Do You Target The House, Or Target The Price?

I’ll ask the question, but it’s almost rhetorical, since you know I’m going to give you my answer and explain why.

Some buyers in this market are targeting types of houses, and making offers at their comfort level, hoping to “win” one eventually.

Other buyers are targeting properties at which they feel they have a chance to “win,” given their affordability.

Let me explain which of these is the proper method, and why the other makes absolutely no sense…


When you approach your real estate search, would you say you’re more like Ben Stiller, or Owen Wilson?

Laugh if you know where this is going…

Remember the 2004 remake of “Starsky & Hutch?”

Remember how painfully awkward some scenes in that movie were?

The first time I saw the movie, it had some great moments, but on the whole, it wasn’t very good.

I remember saying, “It’ll probably end up being like Zoolander or Anchorman, in that you won’t like it the first time you see it, or the second time, but by the third time, it’s etched in your brain forever, and it’ll go on to be a cult classic.”

I think we can all say that’s true of Zoolander and Anchorman.

But in the end, and after having seen it three times, I can tell you that nothing changed for me.  That movie just sucked.

There is one line from the movie, however, that I’ll always remember.

It’s hilarious in its intended form, but it’s also metaphoric, and I’ve found myself using this in many other arenas of life.

Take a look:

That never gets old.

And they picked the right character for each line too.

So let me segue back into today’s blog post, and hopefully that movie clip will make sense.

If you’re a buyer in this insane market, and you’re looking for the holy grail of real estate – the freehold single-family home, would you, as Owen Wilson put it, “Just take anything?”

It depends on your situation, of course.

I have clients buying with a 7.5% down payment, who want the best house they can find for $999,999 or less.  And I have clients who are buying in cash, and will take a house at $1M, $2M, or $3M, depending on what they get for their dollar.

But if you find yourself in the first camp, and you have serious restrictions on what you can spend, do you:

a) Bid on houses you like, regardless of your chance of getting them, until you “win” one?
b) Specifically target houses that you think will fall in your price range?

You know where I’m going with this one.

I’m always shocked, when I’m on the listing side, at the person who bids the list price when there are nine competing offers.

It makes no sense, but it happens, and it will continue to.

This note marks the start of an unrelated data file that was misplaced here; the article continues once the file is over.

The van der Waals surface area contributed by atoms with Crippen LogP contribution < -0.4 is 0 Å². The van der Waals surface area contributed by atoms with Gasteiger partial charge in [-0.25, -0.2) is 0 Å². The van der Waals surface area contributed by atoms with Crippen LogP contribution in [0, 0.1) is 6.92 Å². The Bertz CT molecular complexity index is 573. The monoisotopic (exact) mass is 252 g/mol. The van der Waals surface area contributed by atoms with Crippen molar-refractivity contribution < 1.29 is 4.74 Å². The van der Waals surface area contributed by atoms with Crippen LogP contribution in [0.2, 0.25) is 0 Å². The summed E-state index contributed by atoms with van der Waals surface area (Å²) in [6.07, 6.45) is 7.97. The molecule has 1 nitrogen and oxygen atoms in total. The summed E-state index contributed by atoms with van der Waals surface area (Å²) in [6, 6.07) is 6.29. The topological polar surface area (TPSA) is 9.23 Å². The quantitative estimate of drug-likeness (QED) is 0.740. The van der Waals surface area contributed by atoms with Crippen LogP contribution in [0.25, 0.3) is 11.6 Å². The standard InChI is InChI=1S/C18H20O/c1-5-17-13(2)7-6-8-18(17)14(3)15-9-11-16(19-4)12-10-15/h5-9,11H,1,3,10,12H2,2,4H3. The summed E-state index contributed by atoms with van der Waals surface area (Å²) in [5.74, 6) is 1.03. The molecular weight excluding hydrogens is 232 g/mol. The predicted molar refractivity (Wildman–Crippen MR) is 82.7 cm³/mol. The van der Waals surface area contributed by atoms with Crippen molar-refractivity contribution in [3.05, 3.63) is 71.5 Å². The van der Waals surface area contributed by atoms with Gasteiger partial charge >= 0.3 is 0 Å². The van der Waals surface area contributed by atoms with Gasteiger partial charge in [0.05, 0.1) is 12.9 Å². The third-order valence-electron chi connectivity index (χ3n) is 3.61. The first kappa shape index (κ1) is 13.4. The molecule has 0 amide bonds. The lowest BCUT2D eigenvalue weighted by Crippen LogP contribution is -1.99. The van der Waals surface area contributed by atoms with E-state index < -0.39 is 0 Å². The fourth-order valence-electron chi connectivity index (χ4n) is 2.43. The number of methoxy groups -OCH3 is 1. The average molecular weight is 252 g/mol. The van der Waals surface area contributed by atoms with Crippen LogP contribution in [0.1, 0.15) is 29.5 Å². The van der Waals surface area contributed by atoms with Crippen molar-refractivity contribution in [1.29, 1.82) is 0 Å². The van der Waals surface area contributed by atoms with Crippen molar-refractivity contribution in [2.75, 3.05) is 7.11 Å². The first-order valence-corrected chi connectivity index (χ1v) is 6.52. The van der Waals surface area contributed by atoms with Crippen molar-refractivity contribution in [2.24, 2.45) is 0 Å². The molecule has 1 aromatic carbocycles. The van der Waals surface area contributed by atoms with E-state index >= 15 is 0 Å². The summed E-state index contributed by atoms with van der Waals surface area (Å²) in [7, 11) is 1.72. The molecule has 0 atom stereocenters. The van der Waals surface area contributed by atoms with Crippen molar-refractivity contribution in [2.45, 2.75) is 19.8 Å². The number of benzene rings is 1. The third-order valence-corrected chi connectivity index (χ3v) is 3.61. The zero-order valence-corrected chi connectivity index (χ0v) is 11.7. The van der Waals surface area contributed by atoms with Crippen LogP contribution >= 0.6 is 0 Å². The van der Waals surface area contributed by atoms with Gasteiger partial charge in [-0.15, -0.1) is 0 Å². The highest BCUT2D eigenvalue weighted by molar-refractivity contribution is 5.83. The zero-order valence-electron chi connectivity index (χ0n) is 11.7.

The market is not perfectly efficient, and thus there can be what we think the property should sell for, and what it could sell for.

Last fall, I had a conversation with a “big-time” listing agent, where we could not have possibly disagreed on strategy with regards to working with buyers in this market.

My clients were the tough-luck 7.5% down payment buyers, meaning they were looking at every house with a maximum of $999,999.

Every week, we would see 2-3 houses that had potential, and it was a matter of waiting until offer night to see what the action was like.

A house listed at $799,900, with three offers, could work in our favour.

But a house listed at $799,900, with fifteen offers, would undoubtedly go over our $1M ceiling.

As I said: the market is not perfectly efficient.  There are often large fluctuations in price potential and actual.

Offers could be reviewed on the night of a massive snowstorm.  I sold a house to a buddy on Cranbrooke back in early 2016 for $1.8M that “should” have sold for $2.1M, but there was a massive snowstorm that night, the city was chaos, and in the end, I had the only offer.

Offers could be reviewed on the same night as another similar property, or two, or even three when the market is busy.  I’ve seen this happen before, when the buyer pool is split among a number of houses in the same price point, in the same geographic area, and usually one of them craps out, or sometimes all of them sell for moderately less than expectations.

And on the flip side, offers could be reviewed in a week where absolutely nothing else hit the market, and every buyer is lining up for that one house.

So last fall, I had lost on bids with my buyers on two houses – both in Leslieville, that sold for over our $999,999 ceiling.

We knew that eventually we would find a place, but we just didn’t know which one.

Most buyers have a “soft cap” on their bids.  They “want” to spend a certain amount, say, $1,100,000, but they end up bidding $1,125,000 on offer night, and when there are twelve offers and it’s down to only two – them and one other, they make that push to $1,155,000 to tie it up.

But my buyers had the hardest of hard caps.  They simply couldn’t go any higher.

On one particular night, there were three houses taking offers, all of which could work for us (times have changed, eh?  three options in a single week?), and I was trying to figure out which would have the most interest, and which wouldn’t fall to us under one million dollars.

There was one house, that I honestly thought could get $1.1M or $1.15M, that had only one registered offer at 5:00pm, so I called the listing agent to dig a bit further.

I asked her for a copy of the home inspection, and that’s when things got………weird.

To this day, I still can’t figure it out, and I’ve thought about this several times since then.

She said, “You’re calling me at 5:00pm on offer night, asking for a copy of the inspection?”

I told her that my clients were through at the open house, and they looked through the inspection at the property but wanted to look at it one more time.